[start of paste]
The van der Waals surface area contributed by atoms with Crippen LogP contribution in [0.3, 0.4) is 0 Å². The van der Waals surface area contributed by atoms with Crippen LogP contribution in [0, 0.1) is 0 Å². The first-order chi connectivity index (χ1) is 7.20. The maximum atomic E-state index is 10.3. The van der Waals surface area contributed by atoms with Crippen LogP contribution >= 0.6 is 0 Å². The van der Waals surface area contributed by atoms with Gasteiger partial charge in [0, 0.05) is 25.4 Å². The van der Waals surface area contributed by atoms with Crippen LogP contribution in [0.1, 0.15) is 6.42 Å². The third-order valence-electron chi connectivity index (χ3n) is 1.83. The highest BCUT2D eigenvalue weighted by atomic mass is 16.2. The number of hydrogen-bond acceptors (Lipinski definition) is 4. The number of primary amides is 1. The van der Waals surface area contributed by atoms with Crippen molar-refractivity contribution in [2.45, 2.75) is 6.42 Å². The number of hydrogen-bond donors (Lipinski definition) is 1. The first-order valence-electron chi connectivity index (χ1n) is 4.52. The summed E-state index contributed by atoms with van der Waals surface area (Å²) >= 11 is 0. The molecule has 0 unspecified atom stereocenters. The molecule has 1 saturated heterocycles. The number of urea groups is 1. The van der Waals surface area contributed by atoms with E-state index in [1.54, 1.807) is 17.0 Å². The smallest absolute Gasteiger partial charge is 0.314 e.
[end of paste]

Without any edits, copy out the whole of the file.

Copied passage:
The van der Waals surface area contributed by atoms with Crippen LogP contribution in [0.3, 0.4) is 0 Å². The van der Waals surface area contributed by atoms with Crippen LogP contribution in [0, 0.1) is 0 Å². The first-order chi connectivity index (χ1) is 7.20. The maximum atomic E-state index is 10.3. The van der Waals surface area contributed by atoms with Crippen LogP contribution >= 0.6 is 0 Å². The van der Waals surface area contributed by atoms with Gasteiger partial charge in [0, 0.05) is 25.4 Å². The van der Waals surface area contributed by atoms with Crippen LogP contribution in [0.1, 0.15) is 6.42 Å². The third-order valence-electron chi connectivity index (χ3n) is 1.83. The highest BCUT2D eigenvalue weighted by atomic mass is 16.2. The number of hydrogen-bond acceptors (Lipinski definition) is 4. The number of primary amides is 1. The van der Waals surface area contributed by atoms with Crippen molar-refractivity contribution in [2.45, 2.75) is 6.42 Å². The number of hydrogen-bond donors (Lipinski definition) is 1. The first-order valence-electron chi connectivity index (χ1n) is 4.52. The summed E-state index contributed by atoms with van der Waals surface area (Å²) >= 11 is 0. The molecule has 0 unspecified atom stereocenters. The molecule has 1 saturated heterocycles. The number of urea groups is 1. The van der Waals surface area contributed by atoms with E-state index in [1.54, 1.807) is 17.0 Å². The smallest absolute Gasteiger partial charge is 0.314 e.